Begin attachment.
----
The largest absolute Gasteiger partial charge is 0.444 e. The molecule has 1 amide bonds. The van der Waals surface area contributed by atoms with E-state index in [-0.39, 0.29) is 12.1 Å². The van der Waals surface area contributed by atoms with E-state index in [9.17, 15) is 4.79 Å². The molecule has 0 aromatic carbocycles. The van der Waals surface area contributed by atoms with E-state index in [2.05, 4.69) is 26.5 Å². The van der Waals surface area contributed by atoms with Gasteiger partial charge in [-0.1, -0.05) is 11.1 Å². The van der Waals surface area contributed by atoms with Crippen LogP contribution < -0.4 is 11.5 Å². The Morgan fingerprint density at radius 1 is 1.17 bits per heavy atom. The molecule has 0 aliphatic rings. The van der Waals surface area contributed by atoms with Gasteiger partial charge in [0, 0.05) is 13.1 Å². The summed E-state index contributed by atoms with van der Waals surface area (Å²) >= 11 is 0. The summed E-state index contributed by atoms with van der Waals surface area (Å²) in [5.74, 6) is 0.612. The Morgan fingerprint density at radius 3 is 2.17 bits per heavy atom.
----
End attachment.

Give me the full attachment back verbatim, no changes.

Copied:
The largest absolute Gasteiger partial charge is 0.444 e. The molecule has 1 amide bonds. The van der Waals surface area contributed by atoms with E-state index in [-0.39, 0.29) is 12.1 Å². The van der Waals surface area contributed by atoms with E-state index in [9.17, 15) is 4.79 Å². The molecule has 0 aromatic carbocycles. The van der Waals surface area contributed by atoms with E-state index in [2.05, 4.69) is 26.5 Å². The van der Waals surface area contributed by atoms with Gasteiger partial charge in [-0.1, -0.05) is 11.1 Å². The van der Waals surface area contributed by atoms with Crippen LogP contribution < -0.4 is 11.5 Å². The Morgan fingerprint density at radius 1 is 1.17 bits per heavy atom. The molecule has 0 aliphatic rings. The van der Waals surface area contributed by atoms with Gasteiger partial charge in [0, 0.05) is 13.1 Å². The summed E-state index contributed by atoms with van der Waals surface area (Å²) >= 11 is 0. The summed E-state index contributed by atoms with van der Waals surface area (Å²) in [5.74, 6) is 0.612. The Morgan fingerprint density at radius 3 is 2.17 bits per heavy atom.